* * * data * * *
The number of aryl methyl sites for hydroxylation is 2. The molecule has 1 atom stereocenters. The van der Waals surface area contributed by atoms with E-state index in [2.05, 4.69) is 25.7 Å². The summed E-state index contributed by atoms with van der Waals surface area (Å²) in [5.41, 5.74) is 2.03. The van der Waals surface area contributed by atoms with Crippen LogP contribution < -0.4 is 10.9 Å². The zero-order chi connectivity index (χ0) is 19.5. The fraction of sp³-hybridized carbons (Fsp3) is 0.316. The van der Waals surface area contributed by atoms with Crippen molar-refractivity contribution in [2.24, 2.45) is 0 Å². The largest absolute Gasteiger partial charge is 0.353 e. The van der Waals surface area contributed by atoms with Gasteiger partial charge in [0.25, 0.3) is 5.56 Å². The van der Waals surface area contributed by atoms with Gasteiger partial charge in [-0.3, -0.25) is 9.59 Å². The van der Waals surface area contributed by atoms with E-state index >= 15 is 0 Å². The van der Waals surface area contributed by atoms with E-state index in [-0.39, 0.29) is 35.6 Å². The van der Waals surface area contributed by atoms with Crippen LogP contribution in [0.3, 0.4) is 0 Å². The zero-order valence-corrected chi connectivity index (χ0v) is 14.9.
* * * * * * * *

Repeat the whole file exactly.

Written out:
The number of aryl methyl sites for hydroxylation is 2. The molecule has 1 atom stereocenters. The van der Waals surface area contributed by atoms with E-state index in [2.05, 4.69) is 25.7 Å². The summed E-state index contributed by atoms with van der Waals surface area (Å²) in [5.41, 5.74) is 2.03. The van der Waals surface area contributed by atoms with Crippen LogP contribution < -0.4 is 10.9 Å². The zero-order chi connectivity index (χ0) is 19.5. The fraction of sp³-hybridized carbons (Fsp3) is 0.316. The van der Waals surface area contributed by atoms with Crippen molar-refractivity contribution in [2.24, 2.45) is 0 Å². The largest absolute Gasteiger partial charge is 0.353 e. The van der Waals surface area contributed by atoms with Gasteiger partial charge in [0.25, 0.3) is 5.56 Å². The van der Waals surface area contributed by atoms with Gasteiger partial charge in [-0.3, -0.25) is 9.59 Å². The van der Waals surface area contributed by atoms with E-state index >= 15 is 0 Å². The van der Waals surface area contributed by atoms with E-state index in [-0.39, 0.29) is 35.6 Å². The van der Waals surface area contributed by atoms with Crippen LogP contribution in [0.3, 0.4) is 0 Å². The zero-order valence-corrected chi connectivity index (χ0v) is 14.9.